Lucas, marina. I am able to take nice long, early morning
walks before it gets too hot, plunging into the pool directly
after. All this before coffee ....imagine!
Due to some costly yet propitious delays, I will have
endlessly beautiful weather from May when I joined Bill
Campbell, my brother, %%, and the rest of the Ivy League
football Champs in NYC for our annual golf bash, through
June (when I drove my vintage Sebring convertible from
Los Angeles to Cabo San Lucas), through 2 months of what
they call winter here in Buenos Aires (but what I call
splendid walking weather), until I finish up the year,
in high spirits, in high season, in Cabo.
Yes, I poo pooed the bird flu (Doctor Bob Lincoln said
it was all hype and he was right), drug killings, road
pirates and headed on down without a hitch other than
breaking the rear window on my convertible. (I was so
excited by the morning weather when I hit the Sea of Cortez
that I tried to put the top down with a favorite painting
sticking up out of the boot.) Broken glass, splintered
painting frame but en realidad, no problema.
Does it get any better? Yes, it does since I have finally
found a new, seemingly compatible, interesting and quite
different girlfriend who has agreed to join me in Mexico
for at least 6 months to see if we have the moxie to go
"all the way". After 7 years of traveling, I
may have attained the main goal of my "transformation",
i.e. a partner. I am reservedly but happily optimistic
....either way, there will be many fun and exciting links
to add to the chain.
I have attached a photo of the Cabo house that I rented
as well as my new girlfriend (she's not from Mexico).
For all my Columbian brothers who are living alone and
not liking it, you'll catch a glimpse here of a charted
yet quite different course. Yes, she's a bit young but
then I'm a bit old and one balances the other nicely...
or if you can't see from that perspective, here's a quote
from Satchel Paige who, when questioned about his age,
"Age is mind over matter...If you don't mind it doesn't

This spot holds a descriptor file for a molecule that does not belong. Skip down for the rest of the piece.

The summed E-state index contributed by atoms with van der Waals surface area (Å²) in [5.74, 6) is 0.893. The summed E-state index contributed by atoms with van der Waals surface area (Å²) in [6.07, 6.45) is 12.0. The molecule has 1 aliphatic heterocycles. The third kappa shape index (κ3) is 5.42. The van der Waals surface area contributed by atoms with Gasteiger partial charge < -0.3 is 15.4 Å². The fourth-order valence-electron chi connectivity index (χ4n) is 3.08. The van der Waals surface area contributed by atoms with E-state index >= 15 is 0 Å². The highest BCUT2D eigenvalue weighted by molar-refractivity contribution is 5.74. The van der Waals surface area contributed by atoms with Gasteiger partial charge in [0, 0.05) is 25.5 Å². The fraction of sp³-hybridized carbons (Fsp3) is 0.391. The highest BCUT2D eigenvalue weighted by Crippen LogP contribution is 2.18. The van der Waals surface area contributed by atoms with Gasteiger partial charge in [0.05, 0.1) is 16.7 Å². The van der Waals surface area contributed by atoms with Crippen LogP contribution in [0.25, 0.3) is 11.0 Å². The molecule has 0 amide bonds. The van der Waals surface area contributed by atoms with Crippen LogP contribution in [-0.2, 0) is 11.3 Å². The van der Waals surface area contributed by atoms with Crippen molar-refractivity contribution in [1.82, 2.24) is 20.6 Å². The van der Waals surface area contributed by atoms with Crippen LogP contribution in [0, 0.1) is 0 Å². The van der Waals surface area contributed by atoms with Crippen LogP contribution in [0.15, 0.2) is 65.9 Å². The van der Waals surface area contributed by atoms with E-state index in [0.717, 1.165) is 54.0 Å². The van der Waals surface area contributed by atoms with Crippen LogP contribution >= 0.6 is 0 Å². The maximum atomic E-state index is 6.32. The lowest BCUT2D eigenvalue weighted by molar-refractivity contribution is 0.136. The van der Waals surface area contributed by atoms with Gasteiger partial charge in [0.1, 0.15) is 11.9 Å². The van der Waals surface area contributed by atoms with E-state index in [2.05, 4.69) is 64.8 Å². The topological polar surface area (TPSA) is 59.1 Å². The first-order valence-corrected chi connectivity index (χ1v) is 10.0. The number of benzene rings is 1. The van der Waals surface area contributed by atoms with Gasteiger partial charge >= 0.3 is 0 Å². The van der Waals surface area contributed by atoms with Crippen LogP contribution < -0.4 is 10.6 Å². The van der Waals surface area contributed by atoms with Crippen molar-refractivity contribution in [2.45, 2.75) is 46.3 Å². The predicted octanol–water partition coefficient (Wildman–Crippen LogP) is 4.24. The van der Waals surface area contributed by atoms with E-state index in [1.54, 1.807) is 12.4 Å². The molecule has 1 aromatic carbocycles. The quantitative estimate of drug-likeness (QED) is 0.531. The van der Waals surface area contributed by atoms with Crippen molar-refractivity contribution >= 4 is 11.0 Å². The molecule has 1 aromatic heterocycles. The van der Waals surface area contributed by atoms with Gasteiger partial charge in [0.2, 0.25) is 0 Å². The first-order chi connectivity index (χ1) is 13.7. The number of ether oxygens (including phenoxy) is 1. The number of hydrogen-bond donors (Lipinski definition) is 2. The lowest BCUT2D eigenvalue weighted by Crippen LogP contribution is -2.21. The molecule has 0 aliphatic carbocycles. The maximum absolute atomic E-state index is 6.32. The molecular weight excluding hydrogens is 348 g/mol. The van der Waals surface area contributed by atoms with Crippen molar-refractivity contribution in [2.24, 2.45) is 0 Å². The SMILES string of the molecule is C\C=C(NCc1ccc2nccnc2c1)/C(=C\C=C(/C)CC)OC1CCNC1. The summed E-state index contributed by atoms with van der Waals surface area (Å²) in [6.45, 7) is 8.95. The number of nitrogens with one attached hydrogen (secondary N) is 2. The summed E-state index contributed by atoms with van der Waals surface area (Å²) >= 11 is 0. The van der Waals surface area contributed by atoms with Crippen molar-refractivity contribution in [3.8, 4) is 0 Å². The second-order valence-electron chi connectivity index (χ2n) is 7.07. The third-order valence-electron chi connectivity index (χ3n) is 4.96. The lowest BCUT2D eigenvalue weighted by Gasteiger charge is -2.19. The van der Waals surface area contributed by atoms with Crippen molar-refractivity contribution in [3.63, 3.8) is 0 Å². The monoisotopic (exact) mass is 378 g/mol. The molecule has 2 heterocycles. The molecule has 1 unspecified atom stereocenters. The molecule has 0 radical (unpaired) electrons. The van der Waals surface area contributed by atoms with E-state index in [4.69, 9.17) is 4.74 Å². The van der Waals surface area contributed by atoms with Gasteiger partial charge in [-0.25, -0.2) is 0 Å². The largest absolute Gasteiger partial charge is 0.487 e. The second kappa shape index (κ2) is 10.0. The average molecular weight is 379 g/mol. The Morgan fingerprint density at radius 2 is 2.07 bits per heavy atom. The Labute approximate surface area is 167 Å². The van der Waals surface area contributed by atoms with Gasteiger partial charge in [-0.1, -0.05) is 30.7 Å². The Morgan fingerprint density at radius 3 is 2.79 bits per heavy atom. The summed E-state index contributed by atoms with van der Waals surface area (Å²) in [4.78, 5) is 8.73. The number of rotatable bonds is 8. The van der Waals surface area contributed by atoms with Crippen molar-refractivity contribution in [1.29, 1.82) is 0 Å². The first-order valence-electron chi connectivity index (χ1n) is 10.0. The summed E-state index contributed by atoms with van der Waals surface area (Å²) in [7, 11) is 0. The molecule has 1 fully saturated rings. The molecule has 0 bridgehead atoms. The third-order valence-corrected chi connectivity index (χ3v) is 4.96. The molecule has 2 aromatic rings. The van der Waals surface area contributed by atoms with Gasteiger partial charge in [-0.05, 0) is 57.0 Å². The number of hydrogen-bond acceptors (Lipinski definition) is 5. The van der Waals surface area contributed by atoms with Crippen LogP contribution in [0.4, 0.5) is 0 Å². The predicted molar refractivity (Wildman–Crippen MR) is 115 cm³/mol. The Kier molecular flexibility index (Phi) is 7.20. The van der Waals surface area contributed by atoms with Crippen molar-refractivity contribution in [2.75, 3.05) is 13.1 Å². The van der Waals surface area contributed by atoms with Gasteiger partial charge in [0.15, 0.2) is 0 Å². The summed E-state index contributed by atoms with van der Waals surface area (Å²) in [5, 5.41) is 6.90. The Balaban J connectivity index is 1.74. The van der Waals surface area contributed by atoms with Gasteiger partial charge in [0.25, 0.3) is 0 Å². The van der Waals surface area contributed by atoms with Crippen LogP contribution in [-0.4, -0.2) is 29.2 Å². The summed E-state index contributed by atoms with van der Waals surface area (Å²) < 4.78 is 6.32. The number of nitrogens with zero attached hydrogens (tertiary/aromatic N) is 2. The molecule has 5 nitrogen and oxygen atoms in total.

CLOSING WITH A BIT OF PHILOSOPHY: Since
I dropped off the work harness, I try to look at life
as a series of links that connect into, hopefully, a long
and happy chain. If one can make or perceive, and then
connect, one happy/pleasant/exciting/satisfying link to
the next, of various lengths and venues, the result is
that elusive goal, a happy life......like my continuous
May through December fantastic weather wave (link) that
I intend to surf through the end of 2009 and hook up to....
Ciao for now, my brothers
"Out beyond ideas of wrongdoing and rightdoing
there is a field. I'll meet you there."
Edd Hanzelik writes, " I would like
to share that I have co-authored a book, The Inner
Game of Stress, which has just been released. My
partner, John Horton, and I have been aware of the huge
impact that chronic stress has on the health and well
being of our patients. Yet the medical field is quite
limited in acknowledging this and in its ability to provide
effective treatment. We teamed up with Tim Gallwey, the
author of the best selling Inner Game of Tennis,
to apply his learning methods to the issue of stress.
The results have been remarkable. Our patients learn that
they can maintain their inner stability in the face of
life’s challenges. The tools we provide are simple.
Yet they help people see they have a choice when it comes
On a personal note, I’m living in Calabasas, California,
a suburb of LA. My family is growing. I know many of us
have grandchildren (I have two). We also have a one year
old great grand-daughter! Quite a delight to be with.
My wife and I enjoyed the 45th Reunion of our class, the
first we had attended. Walking around the Columbia campus
and meeting classmates brought back many fond memories."
Levitin writes, I am just this moment back from
Ecuador where my newest book was launched on August 5th.
The book, Tapestry of the Sun, is a co-translation
with Fernando Iturburu of eighteen different modern Ecuadorian
poets. It is the first anthology of Ecuadorian poetry